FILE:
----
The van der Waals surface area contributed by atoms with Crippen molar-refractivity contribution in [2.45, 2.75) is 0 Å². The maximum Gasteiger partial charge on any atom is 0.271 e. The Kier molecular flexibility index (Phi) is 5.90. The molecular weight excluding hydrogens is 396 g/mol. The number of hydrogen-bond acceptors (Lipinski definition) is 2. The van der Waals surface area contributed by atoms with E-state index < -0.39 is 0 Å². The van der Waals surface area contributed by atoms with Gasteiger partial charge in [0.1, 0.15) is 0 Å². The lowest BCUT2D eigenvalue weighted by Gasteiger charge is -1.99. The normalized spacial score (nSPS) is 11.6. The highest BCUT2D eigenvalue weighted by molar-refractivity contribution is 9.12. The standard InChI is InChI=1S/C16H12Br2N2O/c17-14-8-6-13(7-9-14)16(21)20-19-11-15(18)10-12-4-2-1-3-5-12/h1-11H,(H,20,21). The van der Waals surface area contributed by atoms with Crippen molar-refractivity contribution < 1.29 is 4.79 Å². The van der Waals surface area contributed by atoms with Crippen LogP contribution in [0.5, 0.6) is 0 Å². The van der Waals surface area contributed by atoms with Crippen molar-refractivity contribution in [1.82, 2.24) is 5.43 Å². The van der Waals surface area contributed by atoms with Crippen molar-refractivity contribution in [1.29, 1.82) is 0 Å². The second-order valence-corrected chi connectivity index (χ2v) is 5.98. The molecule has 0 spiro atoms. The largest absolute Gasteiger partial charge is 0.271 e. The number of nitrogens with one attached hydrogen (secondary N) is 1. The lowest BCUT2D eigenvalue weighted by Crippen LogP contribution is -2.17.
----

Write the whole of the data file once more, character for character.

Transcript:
The van der Waals surface area contributed by atoms with Crippen molar-refractivity contribution in [2.45, 2.75) is 0 Å². The maximum Gasteiger partial charge on any atom is 0.271 e. The Kier molecular flexibility index (Phi) is 5.90. The molecular weight excluding hydrogens is 396 g/mol. The number of hydrogen-bond acceptors (Lipinski definition) is 2. The van der Waals surface area contributed by atoms with E-state index < -0.39 is 0 Å². The van der Waals surface area contributed by atoms with Gasteiger partial charge in [0.1, 0.15) is 0 Å². The lowest BCUT2D eigenvalue weighted by Gasteiger charge is -1.99. The normalized spacial score (nSPS) is 11.6. The highest BCUT2D eigenvalue weighted by molar-refractivity contribution is 9.12. The standard InChI is InChI=1S/C16H12Br2N2O/c17-14-8-6-13(7-9-14)16(21)20-19-11-15(18)10-12-4-2-1-3-5-12/h1-11H,(H,20,21). The van der Waals surface area contributed by atoms with Crippen molar-refractivity contribution < 1.29 is 4.79 Å². The van der Waals surface area contributed by atoms with Crippen LogP contribution in [0.5, 0.6) is 0 Å². The van der Waals surface area contributed by atoms with Crippen molar-refractivity contribution in [1.82, 2.24) is 5.43 Å². The van der Waals surface area contributed by atoms with Crippen molar-refractivity contribution in [1.29, 1.82) is 0 Å². The second-order valence-corrected chi connectivity index (χ2v) is 5.98. The molecule has 0 spiro atoms. The largest absolute Gasteiger partial charge is 0.271 e. The number of nitrogens with one attached hydrogen (secondary N) is 1. The lowest BCUT2D eigenvalue weighted by Crippen LogP contribution is -2.17.